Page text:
An agreement is only as good as its implementation. This historic consensus is only the beginning of the road.— H.E. Dr. Sultan Ahmed Al Jaber, President COP28, United Arab Emirates
One afternoon in Chuuk I saw a sign near the powerplant. The sign proclaimed a novel clean energy initiative for Chuuk, courtesy of U.S. Agency for International Development.
“Great,” I quipped to myself, likely out loud as I tend to talk to myself, “If USAID is behind the electric grid, here come the rolling brownouts.”
The power went out that afternoon.
My prediction was not exactly astute. Foretelling a power outage is like predicting a recession: wait long enough and you’ll be right.
The politics of climate change is particularly obsessed with energy. Certainly, there are other sectors fueling climate change (please excuse the dreadful pun), transportation, manufacturing and agriculture, but even in those carbon is released to power stuff, which is to say energy, constituting what the UN Climate Change website describes as a “large chunk of global emissions.”
"Large chunk" must be an industry term. I should have been an engineering major.
Almost everyone wants cleaner energy, almost everyone, but almost everyone also wants a reliable power supply. No electricity in the midst of your Netflix binge, anyone?
So I have come to envision myself as a cautious realist. For this, I’ve developed a glossary on statecraft and the environment.
Here are a few entries, in no particular order.
Climate Change Olympics: the annual Conference of the Parties to the UN Framework Convention on Climate Change. Popularly known as COP.
Climate Change Fan Army: the hordes of climate change enthusiasts who have both the free time and money to travel around the world and converge across the street from the COP convention center with signs. Tend to congregate on certain social media platforms. Prefer to call themselves “activists” or “warriors.”
Also includes energy company executives who state a commitment to a cleaner environment with carefully worded qualifications, such that their actions never directly contradict corporate policy, and diplomats who similarly craft very carefully worded statements about their concern in such a way as to not let the actions of their country contradict them, or vice versa.
International Development Industry (I use the term industry deliberately): self-explanatory. The undertaking between governments, inter-governmental organizations, non-governmental organizations and more, carefully undertaking projects and trainings to develop those why by their standards are underdeveloped, but whose track record has trended towards entrenching economic divides.
Petroleum: a fossil fuel that is too valuable to burn. It’s the chemical feedstock for virtually everything, like industrial chemicals and pharmaceuticals. The basis for my support of new energy technology; we should not burn petroleum because petroleum is too valuable to burn.
Self-interest: motivation. Applies to individuals, corporations and nations. Probably self-explanatory. Doing something of benefit to yourself. Not sure why it’s denigrated.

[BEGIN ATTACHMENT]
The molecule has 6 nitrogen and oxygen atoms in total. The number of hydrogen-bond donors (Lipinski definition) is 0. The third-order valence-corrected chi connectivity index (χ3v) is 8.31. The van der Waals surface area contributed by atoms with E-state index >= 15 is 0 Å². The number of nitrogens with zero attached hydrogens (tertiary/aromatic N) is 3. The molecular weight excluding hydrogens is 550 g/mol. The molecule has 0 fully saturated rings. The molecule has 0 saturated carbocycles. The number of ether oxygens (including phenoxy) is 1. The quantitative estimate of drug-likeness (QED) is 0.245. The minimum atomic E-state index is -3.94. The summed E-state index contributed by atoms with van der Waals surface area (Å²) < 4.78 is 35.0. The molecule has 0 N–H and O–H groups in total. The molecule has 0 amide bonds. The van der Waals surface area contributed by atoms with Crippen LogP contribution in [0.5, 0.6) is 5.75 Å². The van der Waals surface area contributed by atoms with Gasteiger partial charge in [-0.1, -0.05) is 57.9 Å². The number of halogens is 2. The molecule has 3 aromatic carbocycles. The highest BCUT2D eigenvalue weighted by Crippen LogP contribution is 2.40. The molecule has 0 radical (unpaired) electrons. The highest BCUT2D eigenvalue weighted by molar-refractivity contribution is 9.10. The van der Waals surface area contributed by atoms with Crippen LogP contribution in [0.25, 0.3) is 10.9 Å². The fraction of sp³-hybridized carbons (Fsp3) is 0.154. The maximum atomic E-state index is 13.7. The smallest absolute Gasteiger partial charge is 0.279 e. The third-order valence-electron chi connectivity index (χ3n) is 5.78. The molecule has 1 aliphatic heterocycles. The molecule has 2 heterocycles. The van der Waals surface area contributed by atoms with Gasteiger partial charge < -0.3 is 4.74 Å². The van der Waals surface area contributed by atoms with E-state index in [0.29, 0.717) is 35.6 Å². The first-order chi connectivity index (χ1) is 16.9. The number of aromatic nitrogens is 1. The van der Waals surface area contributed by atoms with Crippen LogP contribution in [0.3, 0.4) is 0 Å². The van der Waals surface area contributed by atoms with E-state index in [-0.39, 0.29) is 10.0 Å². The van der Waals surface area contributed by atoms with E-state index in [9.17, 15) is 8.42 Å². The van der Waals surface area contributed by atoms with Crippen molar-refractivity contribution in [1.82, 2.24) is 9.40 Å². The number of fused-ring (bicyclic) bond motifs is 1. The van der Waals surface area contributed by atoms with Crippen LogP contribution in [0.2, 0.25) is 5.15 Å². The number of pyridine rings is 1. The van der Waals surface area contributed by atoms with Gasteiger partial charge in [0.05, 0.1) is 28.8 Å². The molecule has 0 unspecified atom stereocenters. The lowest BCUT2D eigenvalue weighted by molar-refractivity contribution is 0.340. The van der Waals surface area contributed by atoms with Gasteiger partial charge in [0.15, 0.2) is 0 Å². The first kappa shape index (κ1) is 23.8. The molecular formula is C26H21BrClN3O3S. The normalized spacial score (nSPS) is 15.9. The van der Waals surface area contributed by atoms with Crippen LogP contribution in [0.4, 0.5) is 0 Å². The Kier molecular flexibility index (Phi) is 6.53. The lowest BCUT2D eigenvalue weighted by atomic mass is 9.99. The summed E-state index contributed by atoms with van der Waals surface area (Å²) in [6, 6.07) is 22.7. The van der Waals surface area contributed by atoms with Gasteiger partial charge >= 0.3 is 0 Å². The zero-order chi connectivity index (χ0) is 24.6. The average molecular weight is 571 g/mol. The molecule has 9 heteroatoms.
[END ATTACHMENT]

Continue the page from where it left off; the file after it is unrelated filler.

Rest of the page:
In case this sounds like I’m being dismissive toward clean energy, nothing could be further from the truth. See petroleum, above.
COP28 concluded in late 2023. Compared to recent meetings it was low-key. The long slog in Ukraine, Israel-Hamas, the economic hangover from the pandemic all created a new global context to the detriment of standing in water that used to be dry land and Palau’s president alluding to bombing the island.
But there was a consensus – or rather a “stocktake” – that nations need to transition away from fossil fuels. On top of that, 118 nations agreed to triple global renewable energy capacity and double energy efficiency by 2030, while 22 governments pledged to triple global nuclear energy capacity by 2050.
Nuclear. The unwanted bastard step-child interloper of renewable energy.
At this point, my cautious realist kicks in. The 30-some annual meetings on the topic of climate change have resulted in protocols, accords and agreements.
Different words for the same thing. To make anything happen, nations need to implement specific policies, which normally come in the form of national legislation.
These are not treaties. Nations do not specifically commit to anything.
Instead, nations act out of self-interest. Less developed, I won’t say poor, coastal states (the IMF and World Bank, for starters, do not believe that Palau, as one example, is poor. I share that view) have a self-interest in getting guilt funding from the major carbon-emitting nations, which also tend to be military powers.
And military powers have a self-interest in continuing what they do, and if throwing what amounts to pittances to other nations to keep military and mineral rights is what it takes, so be it.
I became a cautious realist by circumstance, not by choice. While I love the idea of internationalism, I must believe that sovereignty trumps it, another unfortunate pun. Shinzo Abe, the late prime minister of Japan, approached regionalism as a vehicle to advance sovereignty. I suspect mid-sized powers might follow his approach. Global environmental politics, however, elude regions, at least in rhetoric.
As far as the COP28 agreement goes, it’s always important when an intergovernmental body agrees to say something. Even when it deliberately creates no obligation.
For the time being, petroleum is too valuable to burn.
Gabriel McCoard is an attorney who previously worked in Palau and Chuuk State. Send feedback to email@example.com.